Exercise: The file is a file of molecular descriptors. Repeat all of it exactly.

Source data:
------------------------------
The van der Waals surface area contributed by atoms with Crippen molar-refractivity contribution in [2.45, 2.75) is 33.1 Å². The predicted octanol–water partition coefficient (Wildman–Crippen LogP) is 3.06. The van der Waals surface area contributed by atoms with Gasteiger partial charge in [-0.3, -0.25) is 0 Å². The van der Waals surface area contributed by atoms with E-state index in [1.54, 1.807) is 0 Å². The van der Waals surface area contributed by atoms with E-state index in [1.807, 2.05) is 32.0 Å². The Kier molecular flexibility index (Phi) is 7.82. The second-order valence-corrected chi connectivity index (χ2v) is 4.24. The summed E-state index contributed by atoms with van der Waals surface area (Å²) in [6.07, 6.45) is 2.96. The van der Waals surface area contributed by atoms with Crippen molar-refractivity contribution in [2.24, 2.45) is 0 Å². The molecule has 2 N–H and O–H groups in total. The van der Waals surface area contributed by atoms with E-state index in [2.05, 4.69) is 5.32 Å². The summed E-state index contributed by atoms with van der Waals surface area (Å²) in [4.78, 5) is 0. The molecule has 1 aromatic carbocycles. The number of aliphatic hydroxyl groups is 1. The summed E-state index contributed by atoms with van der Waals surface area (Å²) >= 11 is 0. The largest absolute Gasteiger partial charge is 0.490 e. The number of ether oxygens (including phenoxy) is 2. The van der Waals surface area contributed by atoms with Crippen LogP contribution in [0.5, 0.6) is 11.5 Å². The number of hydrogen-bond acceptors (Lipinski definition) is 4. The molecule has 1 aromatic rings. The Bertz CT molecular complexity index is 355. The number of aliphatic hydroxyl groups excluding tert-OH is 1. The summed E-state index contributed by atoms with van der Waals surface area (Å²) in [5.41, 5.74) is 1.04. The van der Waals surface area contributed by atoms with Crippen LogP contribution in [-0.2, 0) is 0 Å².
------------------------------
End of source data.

The van der Waals surface area contributed by atoms with Crippen molar-refractivity contribution in [2.45, 2.75) is 33.1 Å². The predicted octanol–water partition coefficient (Wildman–Crippen LogP) is 3.06. The van der Waals surface area contributed by atoms with Gasteiger partial charge in [-0.3, -0.25) is 0 Å². The van der Waals surface area contributed by atoms with E-state index in [1.54, 1.807) is 0 Å². The van der Waals surface area contributed by atoms with E-state index in [1.807, 2.05) is 32.0 Å². The Kier molecular flexibility index (Phi) is 7.82. The second-order valence-corrected chi connectivity index (χ2v) is 4.24. The summed E-state index contributed by atoms with van der Waals surface area (Å²) in [6.07, 6.45) is 2.96. The van der Waals surface area contributed by atoms with Crippen molar-refractivity contribution in [2.24, 2.45) is 0 Å². The molecule has 2 N–H and O–H groups in total. The van der Waals surface area contributed by atoms with E-state index in [2.05, 4.69) is 5.32 Å². The summed E-state index contributed by atoms with van der Waals surface area (Å²) in [4.78, 5) is 0. The molecule has 1 aromatic carbocycles. The number of aliphatic hydroxyl groups is 1. The summed E-state index contributed by atoms with van der Waals surface area (Å²) >= 11 is 0. The largest absolute Gasteiger partial charge is 0.490 e. The number of ether oxygens (including phenoxy) is 2. The van der Waals surface area contributed by atoms with Crippen LogP contribution in [0.5, 0.6) is 11.5 Å². The number of hydrogen-bond acceptors (Lipinski definition) is 4. The molecule has 1 aromatic rings. The Bertz CT molecular complexity index is 355. The number of aliphatic hydroxyl groups excluding tert-OH is 1. The summed E-state index contributed by atoms with van der Waals surface area (Å²) in [5.41, 5.74) is 1.04. The van der Waals surface area contributed by atoms with Crippen LogP contribution in [-0.2, 0) is 0 Å².